(Pomorskie Goroda), in the 15th-17th centuries, the name of the administrative area that included the shores of the White Sea and Lake Onega, as well as the valleys of the Onega, Severnaia Dvina, Mezen’, Pechora, Kama, and Viatka rivers, up to the Urals. The indigenous population of the Pomor’e consisted primarily of Karelians, Komi, and Lapps. By the 17th century, these groups had been partly assimilated by Russian settlers, who had begun to colonize the region in the 12th century.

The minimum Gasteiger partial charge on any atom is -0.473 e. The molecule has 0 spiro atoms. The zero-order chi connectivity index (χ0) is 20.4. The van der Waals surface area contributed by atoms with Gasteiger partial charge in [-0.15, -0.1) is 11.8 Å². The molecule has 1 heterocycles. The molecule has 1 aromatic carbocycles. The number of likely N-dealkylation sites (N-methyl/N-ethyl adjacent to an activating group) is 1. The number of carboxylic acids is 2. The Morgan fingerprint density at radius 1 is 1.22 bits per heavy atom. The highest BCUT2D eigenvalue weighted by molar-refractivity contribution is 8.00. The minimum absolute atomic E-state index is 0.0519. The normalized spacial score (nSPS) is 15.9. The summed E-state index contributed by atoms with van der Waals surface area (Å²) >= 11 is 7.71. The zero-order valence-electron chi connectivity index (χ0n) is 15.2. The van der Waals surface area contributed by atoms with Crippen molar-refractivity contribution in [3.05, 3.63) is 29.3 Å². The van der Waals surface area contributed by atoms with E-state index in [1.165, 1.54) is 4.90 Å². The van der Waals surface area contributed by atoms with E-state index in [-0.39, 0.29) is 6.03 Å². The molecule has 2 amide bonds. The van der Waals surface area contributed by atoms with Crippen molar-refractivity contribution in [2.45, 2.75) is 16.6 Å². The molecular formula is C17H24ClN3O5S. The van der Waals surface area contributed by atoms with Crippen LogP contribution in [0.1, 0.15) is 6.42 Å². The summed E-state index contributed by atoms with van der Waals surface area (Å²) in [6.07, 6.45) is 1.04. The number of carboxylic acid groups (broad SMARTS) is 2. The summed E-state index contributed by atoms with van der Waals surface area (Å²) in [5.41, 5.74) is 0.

A vast area controlled by the Novgorod Feudal Republic from the 12th to 15th centuries, the Pomor’e was united with Moscow in the early 16th century. In the 17th century most of the population of the 22 districts in the Pomer’e were free peasants. Some of the land was owned by monasteries and by the Stroganovs, a merchant family, but there were no pomest’ia (fiefs) in the region. The population of the northern districts engaged in fishing and in mining mica and salt (for example, at Sol’-Kamskaia, Sol’-Vychegodsk, and Tot’ma). Metallurgy was well developed in Karelia. Intensive trade with foreign merchants began in the mid-16th century at the mouth of the Severnaia Dvina and was centered in Arkhangel’sk by the end of the century. Land cultivation was well developed in the southern districts of the Pomor’e.